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The link between stress, trauma, emotions and pelvic floor health

Now if you are a woman who has either prepared for childbirth or have had children you have more than likely heard something about the pelvic floor.

Or if you have read the “sex advice” section in popular women’s (or men’s) health magazines, you will undoubtedly have heard about the pelvic floor.

Kegels have been touted as the go-to exercise for a variety of common women’s health conditions “down there”

Strengthening your pelvic floor through kegels can help to:

  • improve sex

  • reduce urinary leakage with coughing, sneezing, or athletic activities

  • reduce urge incontinence and make it to the bathroom without leaking

  • help you have the strength to push during childbirth

  • Improve symptoms of lower back and hip pain

  • Improve symptoms of prolapse

This strengthening of the pelvic floor is great, for both women and men (yes, for the men reading this, you are not exempt from the benefits of a healthy pelvic floor) because you need both good strength and good endurance to have healthy pelvic floor function.

But...mainstream education around kegels has actually done us women a huge disservice in that there is SO MUCH MORE to the pelvic floor than just strength.

Many women actually carry too much tone, or muscle tightness within their pelvic floor. This tightness can be caused by stress, unresolved emotions, and trauma.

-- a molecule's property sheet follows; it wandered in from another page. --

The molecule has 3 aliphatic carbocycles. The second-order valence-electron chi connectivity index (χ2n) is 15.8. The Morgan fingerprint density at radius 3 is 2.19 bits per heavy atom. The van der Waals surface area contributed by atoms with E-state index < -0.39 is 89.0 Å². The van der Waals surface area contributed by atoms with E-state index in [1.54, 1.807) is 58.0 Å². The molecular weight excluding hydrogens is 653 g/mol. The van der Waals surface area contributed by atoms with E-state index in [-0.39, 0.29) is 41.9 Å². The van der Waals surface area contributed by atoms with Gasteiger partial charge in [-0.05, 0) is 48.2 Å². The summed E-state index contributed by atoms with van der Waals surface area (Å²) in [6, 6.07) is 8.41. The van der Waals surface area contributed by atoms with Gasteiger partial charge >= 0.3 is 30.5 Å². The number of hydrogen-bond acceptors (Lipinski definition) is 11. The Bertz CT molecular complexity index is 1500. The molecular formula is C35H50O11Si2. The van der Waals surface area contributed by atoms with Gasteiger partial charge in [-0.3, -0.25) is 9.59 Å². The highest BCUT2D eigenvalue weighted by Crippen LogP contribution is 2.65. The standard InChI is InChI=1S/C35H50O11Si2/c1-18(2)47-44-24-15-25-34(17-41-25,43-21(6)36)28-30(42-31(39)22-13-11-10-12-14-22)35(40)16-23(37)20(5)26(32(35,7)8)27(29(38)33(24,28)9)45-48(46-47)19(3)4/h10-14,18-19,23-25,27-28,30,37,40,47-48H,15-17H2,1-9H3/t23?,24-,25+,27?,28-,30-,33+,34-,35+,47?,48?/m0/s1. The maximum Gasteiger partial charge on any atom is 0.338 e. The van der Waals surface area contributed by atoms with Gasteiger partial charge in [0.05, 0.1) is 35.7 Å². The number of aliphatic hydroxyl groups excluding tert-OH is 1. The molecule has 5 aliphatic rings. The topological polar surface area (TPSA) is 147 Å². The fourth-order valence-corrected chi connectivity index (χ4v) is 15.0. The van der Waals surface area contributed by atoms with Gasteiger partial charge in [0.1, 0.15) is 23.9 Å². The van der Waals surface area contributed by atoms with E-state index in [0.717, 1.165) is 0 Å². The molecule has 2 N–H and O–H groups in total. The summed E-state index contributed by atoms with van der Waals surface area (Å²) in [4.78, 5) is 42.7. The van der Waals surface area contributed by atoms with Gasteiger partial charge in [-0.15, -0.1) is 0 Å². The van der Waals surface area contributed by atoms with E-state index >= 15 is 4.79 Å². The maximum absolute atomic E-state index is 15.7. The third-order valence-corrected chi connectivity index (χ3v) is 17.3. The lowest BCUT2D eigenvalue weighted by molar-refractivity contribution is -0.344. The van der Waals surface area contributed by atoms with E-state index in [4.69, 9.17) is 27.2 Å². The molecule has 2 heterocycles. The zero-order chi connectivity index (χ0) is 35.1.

Tightness of the pelvic floor can lead to:

  • Pain with intercourse

  • Increased urinary leakage both stress and urge incontinence

  • Difficulty pushing your baby out during childbirth

  • Difficulty with constipation

  • Symptoms of vaginal heaviness or prolapse

  • Pain in the low back, hips, neck, jaw

So how can this be? How can kegels both help with urinary leakage but also cause urinary leakage? Help with childbirth but also hinder childbirth? Help with pain but also cause pain?

The three biggest misconceptions about the pelvic floor are that:

  1. Kegels are the end all be all for everything pelvic floor related.

  2. After vaginal birth all pelvic floor muscles will be weak and lengthened due to the baby stretching the muscles during labor.

  3. Following a cesarean section women don't need to worry about their pelvic floor health

For the purpose of our topic today, let's dive into this first misconception:

"Kegals are the end all be all for everything pelvic floor related".

This couldn't be more false.

The problem with kegels is that they help shorten and strengthen the muscles, when many women are already walking around with tight pelvic floors. Especially women who are struggling with anxiety, depression, pelvic pain conditions, PTSD, and many pain conditions.

Not only does the pelvic floor need strength and endurance, but it also, and almost more importantly needs length. And the ability of the pelvic floor to lengthen and release tension is not just a physical issue, the pelvic floor is intimately linked to our emotional wellness.

The pelvic floor is an emotional storage house for all our unprocessed stressors, traumas, and emotions. This happens on both an energetic and physical level. It's instinctual reaction is to tighten when we are faced with stress or threat. The imprints of these stressors or traumas get held within our bodies tissues, and often within the pelvic floor.

The link between the pelvic floor and the root chakra

If we look energetically from an eastern yogic viewpoint, the pelvic floor is associated with the root chakra. The root chakra or “muladhara” which lies at the base of the tailbone and perineum holds energy related to safety and security. This is the foundation from which we live our lives and when balanced helps you feel grounded and safe.